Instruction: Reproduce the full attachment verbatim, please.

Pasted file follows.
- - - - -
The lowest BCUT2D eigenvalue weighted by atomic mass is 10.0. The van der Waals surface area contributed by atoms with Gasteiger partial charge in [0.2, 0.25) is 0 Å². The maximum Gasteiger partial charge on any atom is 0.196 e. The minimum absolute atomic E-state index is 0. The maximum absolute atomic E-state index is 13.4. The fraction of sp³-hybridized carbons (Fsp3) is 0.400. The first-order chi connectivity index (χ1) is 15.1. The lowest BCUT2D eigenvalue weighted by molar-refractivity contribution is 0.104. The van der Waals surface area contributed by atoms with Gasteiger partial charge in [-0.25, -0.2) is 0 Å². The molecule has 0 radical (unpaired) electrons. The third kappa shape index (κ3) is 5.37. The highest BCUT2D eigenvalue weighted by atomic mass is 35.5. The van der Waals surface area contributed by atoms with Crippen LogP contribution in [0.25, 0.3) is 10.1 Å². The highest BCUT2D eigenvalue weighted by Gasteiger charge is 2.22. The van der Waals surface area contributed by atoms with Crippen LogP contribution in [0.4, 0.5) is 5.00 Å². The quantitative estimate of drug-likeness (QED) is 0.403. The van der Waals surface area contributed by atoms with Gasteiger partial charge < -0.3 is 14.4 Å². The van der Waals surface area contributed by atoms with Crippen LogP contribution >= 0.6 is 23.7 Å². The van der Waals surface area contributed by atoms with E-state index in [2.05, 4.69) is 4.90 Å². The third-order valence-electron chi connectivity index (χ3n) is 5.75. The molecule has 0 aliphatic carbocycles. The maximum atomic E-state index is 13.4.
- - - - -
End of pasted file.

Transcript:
The lowest BCUT2D eigenvalue weighted by atomic mass is 10.0. The van der Waals surface area contributed by atoms with Gasteiger partial charge in [0.2, 0.25) is 0 Å². The maximum Gasteiger partial charge on any atom is 0.196 e. The minimum absolute atomic E-state index is 0. The maximum absolute atomic E-state index is 13.4. The fraction of sp³-hybridized carbons (Fsp3) is 0.400. The first-order chi connectivity index (χ1) is 15.1. The lowest BCUT2D eigenvalue weighted by molar-refractivity contribution is 0.104. The van der Waals surface area contributed by atoms with Gasteiger partial charge in [-0.25, -0.2) is 0 Å². The molecule has 0 radical (unpaired) electrons. The third kappa shape index (κ3) is 5.37. The highest BCUT2D eigenvalue weighted by atomic mass is 35.5. The van der Waals surface area contributed by atoms with Crippen LogP contribution in [0.25, 0.3) is 10.1 Å². The highest BCUT2D eigenvalue weighted by Gasteiger charge is 2.22. The van der Waals surface area contributed by atoms with Crippen LogP contribution in [0.4, 0.5) is 5.00 Å². The quantitative estimate of drug-likeness (QED) is 0.403. The van der Waals surface area contributed by atoms with Gasteiger partial charge < -0.3 is 14.4 Å². The van der Waals surface area contributed by atoms with Crippen LogP contribution >= 0.6 is 23.7 Å². The van der Waals surface area contributed by atoms with E-state index in [2.05, 4.69) is 4.90 Å². The third-order valence-electron chi connectivity index (χ3n) is 5.75. The molecule has 0 aliphatic carbocycles. The maximum atomic E-state index is 13.4.